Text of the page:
If so, why would Gingrich want to remind us of the southern Republican party’s roots in segregationism and racism? It’s hard not to see a connection between Limbaugh and Gingrich’s remarks and the racial slurs hurled by protestors against the African American and Latino members of Congress on Sunday. Like Congress’ tradition of expanding human rights in acts like the 1964 Civil Rights Act, the Social Security Act and the Medicare Act, there is an equally strong tradition of using race baiting as a tactic in American politics. One of the vestiges of segregation in our society is the racial disparity that still exists in our health care system. If this act helps to remedy this disparity, then it truly is a civil rights act.

Obama and Paterson

Written by Henry L. Chambers, Jr. on September 23rd, 2009

This week, news circulated suggesting that President Barack Obama sent emissaries to attempt to convinced New York Governor David Paterson to exit the 2010 New York gubernatorial race.   I have heard some argue that the president’s attempt is anti-democratic and that the voters of New York should decide who their governor will be.  Of course, all would agree that New Yorkers should elect their governor.  However, given that the president is the de facto head of the Democratic Party, he has an obligation to do what he can to ensure that the person New Yorkers elect is a Democrat and that the person running at the top of the ticket is as strong as possible.  The stakes for the Democratic Party in the 2010 New York election are large.  A weak candidate may weaken turnout and affect down-ticket races.  Given that Sen. Gillibrand is crucial to count to 60 Democrats in the Senate, a strong gubernatorial candidate is important for reasons important to the national Democratic Party and its agenda.  As important is the redistricting that will occur in the wake of the 2010 Census.  The map that a Republican governor would endorse is likely to be far different than the one a Democratic governor would endorse.  Congressional seats may be in the balance.  If these are the concerns that drove Pres. Obama to encourage Paterson (and those who would have challenged Sen. Gillibrand) out of the New York primaries, his actions may be perfectly understandable and somewhat necessary as the head of the party.  Of course, the president may be wrong about the parade of horribles that could follow a Gov. Paterson primary run (and possible win) but that is a very different question than whether he should have gotten involved at all.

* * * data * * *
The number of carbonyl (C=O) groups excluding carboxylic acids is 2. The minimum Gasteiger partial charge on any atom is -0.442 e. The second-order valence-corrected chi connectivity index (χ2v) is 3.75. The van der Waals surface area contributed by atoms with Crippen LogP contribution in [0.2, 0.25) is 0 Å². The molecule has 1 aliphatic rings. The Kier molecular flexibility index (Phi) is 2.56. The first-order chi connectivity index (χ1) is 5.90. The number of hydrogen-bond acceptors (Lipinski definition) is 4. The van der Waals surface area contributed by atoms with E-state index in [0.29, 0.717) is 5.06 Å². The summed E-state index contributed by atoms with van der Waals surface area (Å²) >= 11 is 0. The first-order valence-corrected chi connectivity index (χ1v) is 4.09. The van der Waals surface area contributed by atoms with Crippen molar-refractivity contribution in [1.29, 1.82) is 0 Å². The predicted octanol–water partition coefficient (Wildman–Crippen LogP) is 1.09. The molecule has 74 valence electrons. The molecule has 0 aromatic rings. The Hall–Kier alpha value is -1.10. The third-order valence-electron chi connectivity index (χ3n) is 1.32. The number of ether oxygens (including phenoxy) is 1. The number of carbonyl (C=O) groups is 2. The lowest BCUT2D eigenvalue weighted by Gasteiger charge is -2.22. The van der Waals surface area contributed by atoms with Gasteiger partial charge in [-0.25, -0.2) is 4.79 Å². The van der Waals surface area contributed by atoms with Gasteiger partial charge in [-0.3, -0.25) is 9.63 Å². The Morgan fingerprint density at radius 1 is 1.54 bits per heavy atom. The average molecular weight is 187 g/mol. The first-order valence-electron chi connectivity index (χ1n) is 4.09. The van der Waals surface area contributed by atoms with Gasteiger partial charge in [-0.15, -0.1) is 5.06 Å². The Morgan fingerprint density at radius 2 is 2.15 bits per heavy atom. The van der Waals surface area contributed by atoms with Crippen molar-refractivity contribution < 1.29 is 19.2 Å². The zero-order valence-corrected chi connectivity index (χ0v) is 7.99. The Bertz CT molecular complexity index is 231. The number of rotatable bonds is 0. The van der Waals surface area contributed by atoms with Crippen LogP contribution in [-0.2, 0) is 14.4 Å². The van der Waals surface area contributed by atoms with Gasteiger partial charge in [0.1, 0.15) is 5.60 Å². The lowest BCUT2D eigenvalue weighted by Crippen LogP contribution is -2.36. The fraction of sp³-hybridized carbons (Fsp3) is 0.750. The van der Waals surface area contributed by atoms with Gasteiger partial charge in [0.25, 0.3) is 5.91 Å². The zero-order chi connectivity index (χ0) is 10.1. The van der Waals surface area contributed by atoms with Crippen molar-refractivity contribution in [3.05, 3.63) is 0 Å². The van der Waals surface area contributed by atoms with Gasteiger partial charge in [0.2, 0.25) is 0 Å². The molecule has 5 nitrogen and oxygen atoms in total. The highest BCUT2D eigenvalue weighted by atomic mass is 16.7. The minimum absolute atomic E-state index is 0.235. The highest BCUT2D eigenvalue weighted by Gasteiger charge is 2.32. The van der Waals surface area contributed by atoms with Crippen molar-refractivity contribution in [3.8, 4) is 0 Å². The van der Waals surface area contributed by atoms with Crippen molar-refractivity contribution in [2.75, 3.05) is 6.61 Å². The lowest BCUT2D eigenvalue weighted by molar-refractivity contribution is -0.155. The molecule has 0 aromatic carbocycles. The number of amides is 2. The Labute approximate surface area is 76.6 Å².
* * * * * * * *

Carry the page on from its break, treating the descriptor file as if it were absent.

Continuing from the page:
The Cause of His Life

Written by Rebecca Zietlow on August 27th, 2009